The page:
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EU court tells Poland to halt lignite mine on Czech border

WARSAW, Poland (AP) — European Union’s top court on Friday ordered Poland to immediately stop extracting brown coal at the Turow mine, which is on the border with the Czech Republic and Germany.

The Czech Republic filed in March for an injunction, saying the open-cast lignite mine in Poland drains water away from its inhabited areas and has other negative effects on its residents.

The decision by the EU’s Court of Justice is a temporary measure pending the court’s final judgement on Prague’s complaint.

Poland’s state PGE energy group, which runs the lignite mine in the southwest, argues that it needs to continue for years to allow Poland to phase out black coal in line with the European Union’s climate policies.

Black coal accounts for over 48% of Poland’s energy production compared to under 17% from lignite. Turow also has a lignite power plant.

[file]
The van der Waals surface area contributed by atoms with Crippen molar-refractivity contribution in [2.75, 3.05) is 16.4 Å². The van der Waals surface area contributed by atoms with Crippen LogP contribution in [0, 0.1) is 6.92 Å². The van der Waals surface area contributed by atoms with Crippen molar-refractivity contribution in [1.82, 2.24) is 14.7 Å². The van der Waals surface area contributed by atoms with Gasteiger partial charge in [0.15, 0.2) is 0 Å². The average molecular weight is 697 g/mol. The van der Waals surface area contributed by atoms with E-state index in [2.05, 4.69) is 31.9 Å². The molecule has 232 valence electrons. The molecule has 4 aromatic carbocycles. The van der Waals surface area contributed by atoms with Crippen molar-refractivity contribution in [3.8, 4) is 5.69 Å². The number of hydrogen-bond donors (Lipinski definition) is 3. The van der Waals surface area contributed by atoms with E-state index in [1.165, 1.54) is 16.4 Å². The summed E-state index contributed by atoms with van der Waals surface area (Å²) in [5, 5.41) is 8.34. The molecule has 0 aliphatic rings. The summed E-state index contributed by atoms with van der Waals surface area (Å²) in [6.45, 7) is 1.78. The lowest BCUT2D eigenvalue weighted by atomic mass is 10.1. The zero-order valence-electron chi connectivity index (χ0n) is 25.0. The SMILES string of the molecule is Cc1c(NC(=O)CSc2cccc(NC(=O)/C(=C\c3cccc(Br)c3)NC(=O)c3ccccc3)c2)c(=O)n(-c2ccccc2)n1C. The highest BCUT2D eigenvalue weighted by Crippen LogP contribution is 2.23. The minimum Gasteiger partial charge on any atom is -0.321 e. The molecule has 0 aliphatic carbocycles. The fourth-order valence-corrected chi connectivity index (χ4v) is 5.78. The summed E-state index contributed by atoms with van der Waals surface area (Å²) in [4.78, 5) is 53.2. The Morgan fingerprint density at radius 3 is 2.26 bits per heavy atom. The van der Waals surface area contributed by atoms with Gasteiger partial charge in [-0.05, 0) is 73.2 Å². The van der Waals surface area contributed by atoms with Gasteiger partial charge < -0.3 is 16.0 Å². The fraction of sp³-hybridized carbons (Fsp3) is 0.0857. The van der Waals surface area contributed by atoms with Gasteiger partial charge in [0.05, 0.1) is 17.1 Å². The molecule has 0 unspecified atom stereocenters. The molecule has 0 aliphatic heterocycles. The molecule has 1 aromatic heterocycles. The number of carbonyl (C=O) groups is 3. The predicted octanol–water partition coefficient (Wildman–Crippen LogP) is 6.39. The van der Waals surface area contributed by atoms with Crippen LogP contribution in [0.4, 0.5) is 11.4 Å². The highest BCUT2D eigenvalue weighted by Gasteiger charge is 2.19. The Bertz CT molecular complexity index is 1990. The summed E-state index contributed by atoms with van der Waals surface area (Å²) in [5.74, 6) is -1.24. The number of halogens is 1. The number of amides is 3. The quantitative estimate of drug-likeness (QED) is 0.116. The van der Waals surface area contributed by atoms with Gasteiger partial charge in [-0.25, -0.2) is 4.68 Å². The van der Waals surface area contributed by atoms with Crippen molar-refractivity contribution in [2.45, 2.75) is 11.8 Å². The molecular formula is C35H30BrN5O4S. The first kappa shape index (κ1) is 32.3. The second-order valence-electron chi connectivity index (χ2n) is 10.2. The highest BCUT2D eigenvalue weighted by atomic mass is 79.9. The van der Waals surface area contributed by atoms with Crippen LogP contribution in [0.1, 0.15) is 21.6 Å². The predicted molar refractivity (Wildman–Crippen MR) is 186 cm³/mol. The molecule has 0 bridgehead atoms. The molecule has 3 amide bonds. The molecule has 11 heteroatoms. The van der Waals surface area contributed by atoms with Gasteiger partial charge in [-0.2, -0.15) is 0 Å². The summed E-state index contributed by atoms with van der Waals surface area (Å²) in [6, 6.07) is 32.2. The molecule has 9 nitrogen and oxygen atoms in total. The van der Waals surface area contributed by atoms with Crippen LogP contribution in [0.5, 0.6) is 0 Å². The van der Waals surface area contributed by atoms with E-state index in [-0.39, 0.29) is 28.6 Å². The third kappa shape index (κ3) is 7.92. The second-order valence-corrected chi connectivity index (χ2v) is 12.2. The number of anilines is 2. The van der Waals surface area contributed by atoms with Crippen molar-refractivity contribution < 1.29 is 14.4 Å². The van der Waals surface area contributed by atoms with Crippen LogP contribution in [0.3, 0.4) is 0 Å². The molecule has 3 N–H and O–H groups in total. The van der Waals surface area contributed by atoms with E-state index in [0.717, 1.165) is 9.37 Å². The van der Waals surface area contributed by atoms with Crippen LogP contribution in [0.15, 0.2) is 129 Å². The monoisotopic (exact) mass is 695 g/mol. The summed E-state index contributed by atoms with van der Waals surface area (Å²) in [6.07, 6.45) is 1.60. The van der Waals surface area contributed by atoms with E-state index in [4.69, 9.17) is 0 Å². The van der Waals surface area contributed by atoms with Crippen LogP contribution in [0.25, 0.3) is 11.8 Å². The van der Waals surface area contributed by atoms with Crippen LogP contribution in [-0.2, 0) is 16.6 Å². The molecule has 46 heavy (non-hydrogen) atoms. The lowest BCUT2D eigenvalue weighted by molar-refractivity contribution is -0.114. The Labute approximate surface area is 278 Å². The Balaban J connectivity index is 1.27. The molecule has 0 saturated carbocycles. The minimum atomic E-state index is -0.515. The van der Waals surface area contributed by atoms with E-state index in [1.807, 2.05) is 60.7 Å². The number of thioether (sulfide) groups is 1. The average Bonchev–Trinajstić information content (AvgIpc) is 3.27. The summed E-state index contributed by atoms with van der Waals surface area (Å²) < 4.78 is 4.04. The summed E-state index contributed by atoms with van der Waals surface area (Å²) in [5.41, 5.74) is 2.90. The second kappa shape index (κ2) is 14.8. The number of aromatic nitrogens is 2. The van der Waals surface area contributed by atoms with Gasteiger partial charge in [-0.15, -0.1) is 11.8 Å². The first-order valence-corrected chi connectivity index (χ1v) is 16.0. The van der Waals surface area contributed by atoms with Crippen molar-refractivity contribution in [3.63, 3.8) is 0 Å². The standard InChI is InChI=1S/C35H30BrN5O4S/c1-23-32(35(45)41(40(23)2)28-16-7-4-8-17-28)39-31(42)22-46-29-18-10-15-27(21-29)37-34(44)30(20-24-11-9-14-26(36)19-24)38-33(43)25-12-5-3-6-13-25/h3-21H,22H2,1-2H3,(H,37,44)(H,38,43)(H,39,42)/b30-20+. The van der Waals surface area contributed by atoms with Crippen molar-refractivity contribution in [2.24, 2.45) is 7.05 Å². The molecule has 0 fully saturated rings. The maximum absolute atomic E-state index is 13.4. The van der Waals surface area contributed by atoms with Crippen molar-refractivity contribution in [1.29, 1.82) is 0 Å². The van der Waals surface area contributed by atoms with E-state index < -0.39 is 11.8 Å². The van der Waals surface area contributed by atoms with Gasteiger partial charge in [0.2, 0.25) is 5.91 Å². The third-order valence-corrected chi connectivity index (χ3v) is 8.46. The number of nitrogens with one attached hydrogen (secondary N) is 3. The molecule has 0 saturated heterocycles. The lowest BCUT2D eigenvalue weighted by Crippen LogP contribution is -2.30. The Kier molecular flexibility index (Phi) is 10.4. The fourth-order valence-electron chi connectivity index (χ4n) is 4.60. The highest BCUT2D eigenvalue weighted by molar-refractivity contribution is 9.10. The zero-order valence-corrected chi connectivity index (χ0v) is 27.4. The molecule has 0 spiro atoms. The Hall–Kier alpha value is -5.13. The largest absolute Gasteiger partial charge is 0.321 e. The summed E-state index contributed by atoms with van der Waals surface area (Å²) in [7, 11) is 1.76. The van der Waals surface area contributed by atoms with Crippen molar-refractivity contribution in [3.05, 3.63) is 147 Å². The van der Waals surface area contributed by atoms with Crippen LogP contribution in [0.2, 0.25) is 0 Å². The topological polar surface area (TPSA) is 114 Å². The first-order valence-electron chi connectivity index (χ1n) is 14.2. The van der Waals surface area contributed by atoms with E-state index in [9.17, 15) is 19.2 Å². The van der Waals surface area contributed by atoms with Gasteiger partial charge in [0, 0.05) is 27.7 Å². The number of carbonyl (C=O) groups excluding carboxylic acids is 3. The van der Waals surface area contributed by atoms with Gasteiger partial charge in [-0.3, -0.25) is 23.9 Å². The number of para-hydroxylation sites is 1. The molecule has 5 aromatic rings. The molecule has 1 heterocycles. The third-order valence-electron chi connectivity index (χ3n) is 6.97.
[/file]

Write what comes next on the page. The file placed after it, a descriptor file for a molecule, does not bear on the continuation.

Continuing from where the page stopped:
Poland Climate Minister Michal Kurtyka recently extended the mine’s license until 2044.

The court said the previous 2026 license for Turow had infringed EU laws because it was granted without prior environmental evaluation. The order by the court’s Vice President Rosario Silva de Lapuerta said “due to its negative effects” the Turow mine “must immediately cease lignite extraction activities.”

The Czech government filed the suit after finding talks with Poland on the subject ineffective, but says the dialogue will continue.


Follow all AP stories on climate change issues at https://apnews.com/hub/climate.

The Associated Press